Senator Harris asked how a site is defined and whether a site could be as simple as finding a few arrow heads on a farm, which could be evidence of an Indian village.


Dr. David Pollack, Site Protection Program Administrator and Director of the Kentucky Archaeological Survey, Kentucky Heritage Council, said that of those 94,000 sites, 70,000 of them are buildings. There are 24,000 archaeological sites that would be potentially important sites but not every site is considered to be significant. He said the site described by Senator Harris has potential and could be significant. 


Sen. Harris asked whether there was a Web site that lists National Register of Historic Places by county.


Dr. Pollack said that the National Register of Historic Places has a Web site that lists by state, but without much detail. The Kentucky Heritage Council can provide more information like descriptions, photographs, and the reasoning for the listing in the National Register.


Representative Simpson asked whether cost is taken into account when making decisions about moving historic structures.  He referred to the 12th Street project in Covington in which two structures were being relocated at high cost. He said funds could be better employed to provide roadway improvements, given that Kentucky’s road funds are low.


Mr. Dennen replied that cost is taken into account. The costs of preservation, rehabilitation, or relocation of the structure are balanced against losing a structure. He said that for the 12th Street Corridor, buildings are being relocated to preserve as examples of the neighborhood. 


Dr. Pollack said that for the project, the Heritage Council, the Kentucky Transportation Cabinet, the Federal Highway Administration, and agencies paying for it must come to an agreement as to all the different components involved, and price is taken into consideration.


Representative Simpson said that he thought the system was broken.  He said that he has been a resident of that neighborhood for most of his life, he knows the structures, and the cost of relocation was not justified.


Representative Butler asked how trading and trafficking in Native American artifacts is regulated.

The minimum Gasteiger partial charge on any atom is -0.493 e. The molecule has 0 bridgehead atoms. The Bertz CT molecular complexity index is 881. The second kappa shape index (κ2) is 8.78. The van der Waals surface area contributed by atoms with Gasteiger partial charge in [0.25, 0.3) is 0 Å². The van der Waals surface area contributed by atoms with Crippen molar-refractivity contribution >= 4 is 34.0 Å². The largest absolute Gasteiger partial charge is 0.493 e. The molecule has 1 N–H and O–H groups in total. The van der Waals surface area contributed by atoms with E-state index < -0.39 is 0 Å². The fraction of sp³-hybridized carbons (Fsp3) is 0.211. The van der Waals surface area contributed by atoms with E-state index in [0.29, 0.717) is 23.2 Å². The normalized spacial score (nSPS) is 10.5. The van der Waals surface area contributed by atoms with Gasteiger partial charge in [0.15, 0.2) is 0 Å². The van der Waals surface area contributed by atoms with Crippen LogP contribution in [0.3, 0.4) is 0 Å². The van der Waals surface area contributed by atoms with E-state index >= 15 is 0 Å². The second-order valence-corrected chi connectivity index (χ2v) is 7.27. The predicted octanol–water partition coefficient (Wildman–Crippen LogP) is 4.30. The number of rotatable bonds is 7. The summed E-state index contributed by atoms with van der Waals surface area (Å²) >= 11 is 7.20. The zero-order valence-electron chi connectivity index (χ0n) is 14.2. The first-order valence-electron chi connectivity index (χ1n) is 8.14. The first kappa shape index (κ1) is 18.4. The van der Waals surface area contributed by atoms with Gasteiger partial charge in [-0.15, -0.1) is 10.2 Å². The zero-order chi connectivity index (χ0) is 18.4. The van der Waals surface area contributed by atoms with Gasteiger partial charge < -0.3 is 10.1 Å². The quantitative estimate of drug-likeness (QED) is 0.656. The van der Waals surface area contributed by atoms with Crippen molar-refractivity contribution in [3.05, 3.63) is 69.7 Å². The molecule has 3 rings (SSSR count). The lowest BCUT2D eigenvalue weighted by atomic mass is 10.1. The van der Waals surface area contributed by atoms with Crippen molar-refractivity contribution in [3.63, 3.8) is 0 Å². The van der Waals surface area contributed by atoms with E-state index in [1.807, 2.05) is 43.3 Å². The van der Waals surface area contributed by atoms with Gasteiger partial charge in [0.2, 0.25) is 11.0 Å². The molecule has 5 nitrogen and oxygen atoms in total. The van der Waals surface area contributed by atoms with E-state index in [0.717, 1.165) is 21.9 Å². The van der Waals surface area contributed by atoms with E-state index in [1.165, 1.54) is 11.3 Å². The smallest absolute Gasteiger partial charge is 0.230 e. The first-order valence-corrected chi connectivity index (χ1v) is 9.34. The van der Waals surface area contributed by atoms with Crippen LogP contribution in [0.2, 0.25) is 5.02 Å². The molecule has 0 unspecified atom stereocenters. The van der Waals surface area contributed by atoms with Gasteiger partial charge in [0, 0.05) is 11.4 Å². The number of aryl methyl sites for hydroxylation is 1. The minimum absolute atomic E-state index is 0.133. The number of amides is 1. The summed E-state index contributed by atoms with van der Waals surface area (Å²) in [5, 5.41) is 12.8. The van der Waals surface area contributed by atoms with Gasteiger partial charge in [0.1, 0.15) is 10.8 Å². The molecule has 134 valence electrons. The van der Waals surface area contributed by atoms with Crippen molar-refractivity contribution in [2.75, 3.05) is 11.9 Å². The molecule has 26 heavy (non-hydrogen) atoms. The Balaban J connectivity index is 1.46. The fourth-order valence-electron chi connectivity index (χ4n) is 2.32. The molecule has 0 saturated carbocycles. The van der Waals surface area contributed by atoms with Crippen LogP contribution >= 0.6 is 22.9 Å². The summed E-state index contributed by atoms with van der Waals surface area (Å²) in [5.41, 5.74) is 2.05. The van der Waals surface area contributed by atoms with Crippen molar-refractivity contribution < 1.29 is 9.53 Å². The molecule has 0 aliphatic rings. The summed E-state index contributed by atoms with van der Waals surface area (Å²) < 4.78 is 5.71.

Dr. Pollack replied that if they were obtained illegally, it is still illegal to trade in them.  If artifacts are obtained legally, there are no penalties.  If an artifact was obtained illegally and it is taken across state lines, it becomes a federal offense. 


Representative Butler asked how they determine that.  For example, an artifact might have been in someone’s family for years or it came from a site that was not correctly handled.


Dr. Pollack replied that is part of the problem for law enforcement, proving that something was obtained illegally.


Representative Meeks asked Dr. Pollock to explain what is allowed on private property relating to the collection of items and what is required of the property owner.


Dr. Pollack said it is permissible to surface collect on private property with the permission of the landowner, which can include looting an archaeological site as long as one does not encounter burials.  He said Representative Meeks has been involved with legislation to better regulate this.


Senator Seum asked whether the two buildings moved in the Northern Kentucky road expansion were designated historic buildings prior to the project. 


Mr. Dennen replied that they had been part of a national registered district.


Dr. Pollack noted that the agreement to move the buildings was signed about 8 to 9 years ago.


Senator McGaha asked whether there is any liability to real estate companies or auctioneers who would auction off artifacts, not knowing whether they have been excavated in a legal manner.  He asked whether there is a liability if someone from another state purchases one and takes it across state lines.